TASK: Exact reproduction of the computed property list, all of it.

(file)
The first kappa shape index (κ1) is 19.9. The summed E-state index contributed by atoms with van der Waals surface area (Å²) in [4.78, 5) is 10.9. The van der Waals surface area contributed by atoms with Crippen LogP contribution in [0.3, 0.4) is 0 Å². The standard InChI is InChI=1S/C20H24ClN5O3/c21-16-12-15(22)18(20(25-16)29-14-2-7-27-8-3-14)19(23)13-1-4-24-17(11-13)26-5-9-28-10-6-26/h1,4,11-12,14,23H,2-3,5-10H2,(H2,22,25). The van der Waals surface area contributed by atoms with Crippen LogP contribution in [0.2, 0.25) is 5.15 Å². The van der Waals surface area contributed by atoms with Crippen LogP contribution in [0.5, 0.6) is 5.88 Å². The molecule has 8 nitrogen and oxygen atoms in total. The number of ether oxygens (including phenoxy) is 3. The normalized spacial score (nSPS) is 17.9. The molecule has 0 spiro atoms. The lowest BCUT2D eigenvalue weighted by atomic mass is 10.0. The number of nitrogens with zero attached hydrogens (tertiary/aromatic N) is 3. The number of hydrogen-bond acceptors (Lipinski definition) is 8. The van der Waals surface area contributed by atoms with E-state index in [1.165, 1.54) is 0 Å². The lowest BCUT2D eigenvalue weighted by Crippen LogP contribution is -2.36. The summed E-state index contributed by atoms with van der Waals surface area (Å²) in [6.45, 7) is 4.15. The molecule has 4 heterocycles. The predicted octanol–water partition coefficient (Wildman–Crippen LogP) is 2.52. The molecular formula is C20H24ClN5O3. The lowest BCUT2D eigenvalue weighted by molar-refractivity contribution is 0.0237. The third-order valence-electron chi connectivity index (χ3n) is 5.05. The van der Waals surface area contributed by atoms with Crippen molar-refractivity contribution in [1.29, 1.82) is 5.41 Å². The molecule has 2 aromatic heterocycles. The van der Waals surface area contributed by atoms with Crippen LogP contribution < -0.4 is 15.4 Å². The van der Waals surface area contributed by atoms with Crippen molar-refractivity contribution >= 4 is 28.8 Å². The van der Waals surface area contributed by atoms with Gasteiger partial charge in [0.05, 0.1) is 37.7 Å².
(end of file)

The first kappa shape index (κ1) is 19.9. The summed E-state index contributed by atoms with van der Waals surface area (Å²) in [4.78, 5) is 10.9. The van der Waals surface area contributed by atoms with Crippen LogP contribution in [0.3, 0.4) is 0 Å². The standard InChI is InChI=1S/C20H24ClN5O3/c21-16-12-15(22)18(20(25-16)29-14-2-7-27-8-3-14)19(23)13-1-4-24-17(11-13)26-5-9-28-10-6-26/h1,4,11-12,14,23H,2-3,5-10H2,(H2,22,25). The van der Waals surface area contributed by atoms with Crippen LogP contribution in [0.2, 0.25) is 5.15 Å². The van der Waals surface area contributed by atoms with Crippen LogP contribution in [0.5, 0.6) is 5.88 Å². The molecule has 8 nitrogen and oxygen atoms in total. The number of ether oxygens (including phenoxy) is 3. The normalized spacial score (nSPS) is 17.9. The molecule has 0 spiro atoms. The lowest BCUT2D eigenvalue weighted by atomic mass is 10.0. The number of nitrogens with zero attached hydrogens (tertiary/aromatic N) is 3. The number of hydrogen-bond acceptors (Lipinski definition) is 8. The van der Waals surface area contributed by atoms with E-state index in [1.165, 1.54) is 0 Å². The lowest BCUT2D eigenvalue weighted by Crippen LogP contribution is -2.36. The summed E-state index contributed by atoms with van der Waals surface area (Å²) in [6.45, 7) is 4.15. The molecule has 4 heterocycles. The predicted octanol–water partition coefficient (Wildman–Crippen LogP) is 2.52. The molecular formula is C20H24ClN5O3. The lowest BCUT2D eigenvalue weighted by molar-refractivity contribution is 0.0237. The third-order valence-electron chi connectivity index (χ3n) is 5.05. The van der Waals surface area contributed by atoms with Crippen molar-refractivity contribution in [1.29, 1.82) is 5.41 Å². The molecule has 2 aromatic heterocycles. The van der Waals surface area contributed by atoms with Crippen LogP contribution < -0.4 is 15.4 Å². The van der Waals surface area contributed by atoms with Crippen molar-refractivity contribution >= 4 is 28.8 Å². The van der Waals surface area contributed by atoms with Gasteiger partial charge in [0.05, 0.1) is 37.7 Å².